The Court’s reference to Crofts does not shed any more light on the matter, given the decision is widely read as proceeding on the assumption that s 204 conferred overriding mandatory effect on the UK Act (see Dicey, Morris and Collins at [1-057]; L Merrett Employment Contracts in Private International Law (OUP, 2011), Ch 7). Conversely, it would be difficult to interpret the majority’s reasoning along similar lines – ie as an application of an overriding mandatory rule – given its view that s 204 did not play a crucial role in Crofts (see also the references in fn 84). For the majority, Crofts was simply authority for the proposition that employment relationships are sui generis, that the territorial scope of employment legislation is a matter of construction and (apparently) that the territorial scope includes pilots whose home base is within the jurisdiction (at ).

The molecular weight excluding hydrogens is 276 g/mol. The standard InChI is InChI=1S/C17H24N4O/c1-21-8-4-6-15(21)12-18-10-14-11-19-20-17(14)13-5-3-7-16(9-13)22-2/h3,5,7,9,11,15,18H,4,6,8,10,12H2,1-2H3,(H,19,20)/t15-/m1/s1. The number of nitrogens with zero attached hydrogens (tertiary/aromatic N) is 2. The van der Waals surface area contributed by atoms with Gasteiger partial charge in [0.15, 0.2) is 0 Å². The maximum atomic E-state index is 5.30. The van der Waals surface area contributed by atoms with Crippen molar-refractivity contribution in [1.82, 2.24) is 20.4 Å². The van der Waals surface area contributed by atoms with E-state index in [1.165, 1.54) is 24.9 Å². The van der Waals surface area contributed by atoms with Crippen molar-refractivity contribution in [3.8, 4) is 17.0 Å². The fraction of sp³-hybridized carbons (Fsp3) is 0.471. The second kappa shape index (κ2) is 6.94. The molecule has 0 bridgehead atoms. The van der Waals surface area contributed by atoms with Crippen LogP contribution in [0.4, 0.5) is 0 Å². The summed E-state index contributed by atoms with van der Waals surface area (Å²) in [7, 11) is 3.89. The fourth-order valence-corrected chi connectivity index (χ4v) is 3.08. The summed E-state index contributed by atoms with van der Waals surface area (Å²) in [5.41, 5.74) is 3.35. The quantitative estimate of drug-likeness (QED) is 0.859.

Second, the Court found support in the territorial exceptions in ss 24 and 26, treating them as evidence that Parliament had turned its mind to the territorial scope of the anti-discrimination provisions. These exceptions may offer broader clues on the cross-border application of the rights involved. But not for the reason apparently relied upon by the Court, which was that there was therefore nothing in the legislative scheme to exclude the Crofts approach for cases not falling within the exceptions.
Section 24 excludes the right to be free from discrimination from employment of “a person on a ship or aircraft, not being a New Zealand ship or aircraft, if the person employed or seeking employment was engaged or applied for it outside New Zealand”; section 26 allows discrimination “if the duties of the position in respect of which that treatment is accorded (a) are to be performed wholly or mainly outside New Zealand and (b) are such that, because of the laws, customs, or practices of the country in which those duties are to be performed, they are ordinarily carried out only by a person who is of a particular sex or religious or ethical belief, or who is in a particular age group”.